was coming. E-mailed Qureshi, “The mayor of Karachi and the health department have declared that they will kill dogs in 18 towns,” once suburbs, now engulfed by the sprawling metropolis. Qureshi said that the Karachi city government and the Sind state governments had offered bounties amounting to about 40Â¢ per dog.
Qureshi alleged that the dog-killing had begun in response to a shortage of human post-exposure vaccine.
ANIMAL PEOPLE consulted many other sources, but for six weeks all denied that there was either a vaccine shortage or a dog massacre underway, other than sporadic poisoning by aggrieved private individuals. Indirect confirmation finally came through a forwarded statement by Infectious Disease Society of Pakistan president Naseem Salahuddin, who is also a member of the World Health Organization Expert Committee on Rabies.
“For nearly seven years the Infectious Disease Society of Pakistan has advocated that the National Institutes of Health in Islamabad should discontinue dispensing the obsolete and ineffective Semple sheep brain post-exposure vaccine,” Salahuddin explained. “Public pressure has finally prevailed.”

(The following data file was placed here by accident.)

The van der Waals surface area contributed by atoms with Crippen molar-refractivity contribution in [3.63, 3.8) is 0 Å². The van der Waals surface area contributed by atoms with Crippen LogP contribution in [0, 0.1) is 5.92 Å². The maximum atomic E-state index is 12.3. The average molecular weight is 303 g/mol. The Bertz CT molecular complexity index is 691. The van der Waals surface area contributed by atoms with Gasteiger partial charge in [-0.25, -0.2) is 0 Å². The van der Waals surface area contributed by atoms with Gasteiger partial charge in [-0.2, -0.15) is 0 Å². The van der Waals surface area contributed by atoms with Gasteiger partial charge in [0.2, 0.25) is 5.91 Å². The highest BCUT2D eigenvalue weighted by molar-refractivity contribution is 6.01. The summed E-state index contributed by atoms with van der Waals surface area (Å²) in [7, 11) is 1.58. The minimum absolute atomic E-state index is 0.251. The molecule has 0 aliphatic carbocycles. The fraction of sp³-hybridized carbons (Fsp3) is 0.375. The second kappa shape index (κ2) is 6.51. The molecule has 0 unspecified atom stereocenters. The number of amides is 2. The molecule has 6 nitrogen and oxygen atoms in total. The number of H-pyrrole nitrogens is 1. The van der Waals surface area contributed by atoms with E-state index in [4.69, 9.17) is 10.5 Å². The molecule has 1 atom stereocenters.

On April 8 the official Pakistani post-exposure rabies vaccination became a tissue culture vaccine, with a much higher reliability rating. Conversion to tissue culture vaccinations had already been underway at some hospitals for as long as 10 years.
Rumors about a vaccine shortage may have developed as result of hospitals using up their stocks of the Semple vaccine before introducing
the alternatives. Just two major hospitals in Karachi provide post-exposure vaccination to more than 50 dog bite victims per day, Salahuddin said. “There is a great need to educate the general public regarding danger of dog bite, its relation to the deadly disease, and prevention of rabies by using proper preventive measures,” Salahuddin emphasized. “This must be done regularly through the press, lectures and
handouts. Most doctors [in Pakistan] are inexperienced and not updated on modern methods. Wrong advice and improper handling of bite cases can lead to rabies,” and to public panic, Salahuddin continued.
“The Infectious Disease Society of Pakistan plans to hold workshops on rabies prevention in small towns and rural health centers,” Salahuddin promised. “Most importantly,” Salahuddin stated, “dog bite should be prevented by reducing the stray dog population. Niamatullah Khan supports
this viewpoint,” Salahuddin said, recommending
a three-point strategy.